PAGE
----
Knowledge, Practices and Experiences of Type II Diabetic Patients on Self- Care Management at the Limbe and Buea Treatment Centers
Author(s): Andigema Sharon Negsang, Tendongfor Nicholas, Jules Clement Nguedia Assob, Kah Emmanuel Nji, Njajou Omer.
Background: The prevalence of diabetes is increasing globally. The prevalence and burden of type II diabetes are increasing steadily in Sub- Saharan Africa as a result of poor knowledge on the disease and its risk factors, as well as use of disease prevention techniques. Even when patients are well-informed, appropriate self-care management behaviors are not always adopted. This study aimed to assess knowledge, perception and uptake on diabetic self-care management of diabetic patients at the Limbe and Buea Treatment centers in SW Region of Cameroon.
Methods: The study was a cross sectional survey involving diabetic patients randomly selected from the Buea and Limbe regional hospitals. A modified Diabetes Knowledge Test 2 (DKT2) consisting of 22 questions was used to determine the level of knowledge of diabetes as well as selfcare management of the disease. The second section of the questionnaire consisted of a modified Diabetic Self-Care Activities questions used to assess patient practices towards Diabetes. Patients’ practices and experiences of diabetes were assessed on major lifestyle parameters including diet, exercise, home blood sugar monitor, medication compliance and problem solving using the modified diabetic self-care management questionnaire. Data was analyzed using SPSS version 25. The study was conducted from June to September 2022. Results: A total of 385 Diabetic were enrolled with the majority (303 (75.3%)) having a good understanding of diabetes. It appears that 324 (84.3%) did not successfully manage their own care, and 314 (81.6%) did not indicate any physical limitations in engaging in any sort of activity. Most, (323(78.3%)) patients said they only exercise occasionally, while 51 (13.2%) affirm to exercise regularly. Regarding medication compliance, the majority of 329 (85.5%) patients occasionally neglected to take their medications, despite the fact that 324 (78.2%) patients consumed alcohol and 290 (75.3%) patients had adequate awareness of their disease. Educational level, income level, occupation or religion did not show any association with participants’ knowledge on self-care management approaches. Singles and unmarried participants were 2.4 times more likely to possess greater understanding of suggested self-care management techniques than those who identified as divorced or married.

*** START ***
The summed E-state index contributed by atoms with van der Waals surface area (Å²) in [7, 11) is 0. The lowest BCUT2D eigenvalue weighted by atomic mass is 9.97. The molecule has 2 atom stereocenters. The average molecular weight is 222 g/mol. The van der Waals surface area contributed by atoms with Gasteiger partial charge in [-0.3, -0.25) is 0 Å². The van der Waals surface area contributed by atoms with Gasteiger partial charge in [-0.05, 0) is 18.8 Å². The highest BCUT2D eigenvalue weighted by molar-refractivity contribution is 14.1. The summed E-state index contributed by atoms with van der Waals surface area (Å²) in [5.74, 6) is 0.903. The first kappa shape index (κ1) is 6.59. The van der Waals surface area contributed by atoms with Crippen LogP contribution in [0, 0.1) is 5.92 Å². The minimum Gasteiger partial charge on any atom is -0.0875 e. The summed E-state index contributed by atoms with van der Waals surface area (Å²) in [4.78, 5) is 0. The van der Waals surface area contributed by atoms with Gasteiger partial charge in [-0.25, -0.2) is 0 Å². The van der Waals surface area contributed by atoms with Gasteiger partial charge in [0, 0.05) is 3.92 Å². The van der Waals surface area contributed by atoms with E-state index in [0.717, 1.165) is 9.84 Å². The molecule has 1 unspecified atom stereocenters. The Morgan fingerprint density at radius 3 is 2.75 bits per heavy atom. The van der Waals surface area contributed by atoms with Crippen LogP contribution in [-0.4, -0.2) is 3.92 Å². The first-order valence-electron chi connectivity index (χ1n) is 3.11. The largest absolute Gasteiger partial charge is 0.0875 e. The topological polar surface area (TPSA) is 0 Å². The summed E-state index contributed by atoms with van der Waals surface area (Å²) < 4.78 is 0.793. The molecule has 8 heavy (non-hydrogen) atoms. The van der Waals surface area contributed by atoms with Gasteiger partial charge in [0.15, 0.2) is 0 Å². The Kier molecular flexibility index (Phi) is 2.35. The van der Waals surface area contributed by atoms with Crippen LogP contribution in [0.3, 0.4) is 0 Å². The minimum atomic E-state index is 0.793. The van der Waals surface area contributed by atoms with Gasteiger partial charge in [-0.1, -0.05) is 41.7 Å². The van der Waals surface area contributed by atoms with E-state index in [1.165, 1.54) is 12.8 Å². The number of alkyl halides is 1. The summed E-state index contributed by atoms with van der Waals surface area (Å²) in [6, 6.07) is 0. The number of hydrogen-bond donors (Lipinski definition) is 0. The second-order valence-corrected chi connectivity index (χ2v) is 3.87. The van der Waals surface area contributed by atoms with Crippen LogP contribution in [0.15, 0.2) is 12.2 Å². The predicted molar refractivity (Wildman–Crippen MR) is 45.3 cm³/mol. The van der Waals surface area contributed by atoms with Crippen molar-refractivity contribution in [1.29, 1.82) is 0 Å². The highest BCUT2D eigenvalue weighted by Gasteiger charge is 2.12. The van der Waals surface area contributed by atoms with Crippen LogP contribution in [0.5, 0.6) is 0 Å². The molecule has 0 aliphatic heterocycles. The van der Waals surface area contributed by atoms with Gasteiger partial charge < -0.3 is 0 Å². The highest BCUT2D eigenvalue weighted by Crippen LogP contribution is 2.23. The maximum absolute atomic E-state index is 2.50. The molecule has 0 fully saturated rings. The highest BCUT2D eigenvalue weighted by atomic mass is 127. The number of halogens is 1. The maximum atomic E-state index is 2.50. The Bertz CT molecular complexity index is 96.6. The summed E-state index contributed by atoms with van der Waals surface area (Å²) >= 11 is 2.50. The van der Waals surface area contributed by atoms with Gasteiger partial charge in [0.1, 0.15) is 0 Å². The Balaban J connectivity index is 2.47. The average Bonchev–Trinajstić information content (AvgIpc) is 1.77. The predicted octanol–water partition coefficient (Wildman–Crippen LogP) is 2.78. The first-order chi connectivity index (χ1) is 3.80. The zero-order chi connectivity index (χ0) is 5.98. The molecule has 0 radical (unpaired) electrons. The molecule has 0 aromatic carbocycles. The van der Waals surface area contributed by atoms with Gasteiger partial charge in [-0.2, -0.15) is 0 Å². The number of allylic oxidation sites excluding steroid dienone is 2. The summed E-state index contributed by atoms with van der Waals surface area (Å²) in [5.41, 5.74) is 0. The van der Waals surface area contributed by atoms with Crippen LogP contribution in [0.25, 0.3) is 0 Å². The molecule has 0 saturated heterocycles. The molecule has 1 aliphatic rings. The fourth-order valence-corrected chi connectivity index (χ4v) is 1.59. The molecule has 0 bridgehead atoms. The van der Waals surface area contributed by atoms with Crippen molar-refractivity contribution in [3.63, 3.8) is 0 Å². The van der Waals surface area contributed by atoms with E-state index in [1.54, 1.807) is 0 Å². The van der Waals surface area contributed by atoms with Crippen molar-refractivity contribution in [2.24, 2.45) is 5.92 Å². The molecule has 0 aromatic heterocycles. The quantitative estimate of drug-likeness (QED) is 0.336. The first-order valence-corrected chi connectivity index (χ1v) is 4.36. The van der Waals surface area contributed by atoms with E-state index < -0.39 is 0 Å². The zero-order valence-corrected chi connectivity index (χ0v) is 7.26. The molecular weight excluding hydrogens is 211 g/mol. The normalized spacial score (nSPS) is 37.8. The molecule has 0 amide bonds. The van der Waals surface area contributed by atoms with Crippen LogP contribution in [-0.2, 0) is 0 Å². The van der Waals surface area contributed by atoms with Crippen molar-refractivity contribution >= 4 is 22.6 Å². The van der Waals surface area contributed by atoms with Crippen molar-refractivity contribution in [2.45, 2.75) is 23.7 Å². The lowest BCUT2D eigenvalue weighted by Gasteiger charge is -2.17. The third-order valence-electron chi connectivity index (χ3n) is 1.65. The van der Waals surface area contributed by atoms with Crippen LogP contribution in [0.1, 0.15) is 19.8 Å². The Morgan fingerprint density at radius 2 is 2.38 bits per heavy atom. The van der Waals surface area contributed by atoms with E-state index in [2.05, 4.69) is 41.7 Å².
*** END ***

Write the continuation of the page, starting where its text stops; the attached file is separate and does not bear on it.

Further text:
Conclusion: Patients had good knowledge on diabetes. Daily adherence to treatment and exercise, which are foundational self-care management behaviors, were poorly practiced. The provision of contextualized diabetic self-care information to patients is still required. Diabetes education should be tailored to the patient's context and ability to cope with lifestyle changes associated with diabetes.